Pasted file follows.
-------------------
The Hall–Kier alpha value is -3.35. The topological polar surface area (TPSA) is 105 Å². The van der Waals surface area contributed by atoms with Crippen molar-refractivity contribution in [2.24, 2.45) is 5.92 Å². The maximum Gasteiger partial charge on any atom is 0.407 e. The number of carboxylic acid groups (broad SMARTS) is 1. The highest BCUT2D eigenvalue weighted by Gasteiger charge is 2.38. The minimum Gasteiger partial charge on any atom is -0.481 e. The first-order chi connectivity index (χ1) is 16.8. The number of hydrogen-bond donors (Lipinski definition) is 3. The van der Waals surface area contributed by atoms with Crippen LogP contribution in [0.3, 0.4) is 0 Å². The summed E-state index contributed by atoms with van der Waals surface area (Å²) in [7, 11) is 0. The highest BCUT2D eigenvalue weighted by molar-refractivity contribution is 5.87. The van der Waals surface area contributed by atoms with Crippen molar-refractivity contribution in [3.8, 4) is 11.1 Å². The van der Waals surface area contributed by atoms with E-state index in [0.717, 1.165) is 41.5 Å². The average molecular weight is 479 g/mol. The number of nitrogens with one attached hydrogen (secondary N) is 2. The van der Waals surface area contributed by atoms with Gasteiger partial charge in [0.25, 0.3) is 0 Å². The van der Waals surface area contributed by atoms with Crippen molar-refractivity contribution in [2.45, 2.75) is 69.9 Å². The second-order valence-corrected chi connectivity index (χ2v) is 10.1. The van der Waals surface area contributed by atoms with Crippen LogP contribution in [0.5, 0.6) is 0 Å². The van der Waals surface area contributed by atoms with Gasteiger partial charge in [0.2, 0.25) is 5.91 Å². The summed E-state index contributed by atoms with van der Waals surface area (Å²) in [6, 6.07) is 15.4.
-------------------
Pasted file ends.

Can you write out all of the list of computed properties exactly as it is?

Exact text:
The Hall–Kier alpha value is -3.35. The topological polar surface area (TPSA) is 105 Å². The van der Waals surface area contributed by atoms with Crippen molar-refractivity contribution in [2.24, 2.45) is 5.92 Å². The maximum Gasteiger partial charge on any atom is 0.407 e. The number of carboxylic acid groups (broad SMARTS) is 1. The highest BCUT2D eigenvalue weighted by Gasteiger charge is 2.38. The minimum Gasteiger partial charge on any atom is -0.481 e. The first-order chi connectivity index (χ1) is 16.8. The number of hydrogen-bond donors (Lipinski definition) is 3. The van der Waals surface area contributed by atoms with Crippen LogP contribution in [0.3, 0.4) is 0 Å². The summed E-state index contributed by atoms with van der Waals surface area (Å²) in [7, 11) is 0. The highest BCUT2D eigenvalue weighted by molar-refractivity contribution is 5.87. The van der Waals surface area contributed by atoms with Crippen molar-refractivity contribution in [3.8, 4) is 11.1 Å². The van der Waals surface area contributed by atoms with E-state index in [0.717, 1.165) is 41.5 Å². The average molecular weight is 479 g/mol. The number of nitrogens with one attached hydrogen (secondary N) is 2. The van der Waals surface area contributed by atoms with Gasteiger partial charge in [0.25, 0.3) is 0 Å². The van der Waals surface area contributed by atoms with Crippen molar-refractivity contribution in [2.45, 2.75) is 69.9 Å². The second-order valence-corrected chi connectivity index (χ2v) is 10.1. The van der Waals surface area contributed by atoms with Crippen LogP contribution in [0.5, 0.6) is 0 Å². The van der Waals surface area contributed by atoms with Gasteiger partial charge in [0.2, 0.25) is 5.91 Å². The summed E-state index contributed by atoms with van der Waals surface area (Å²) in [6, 6.07) is 15.4.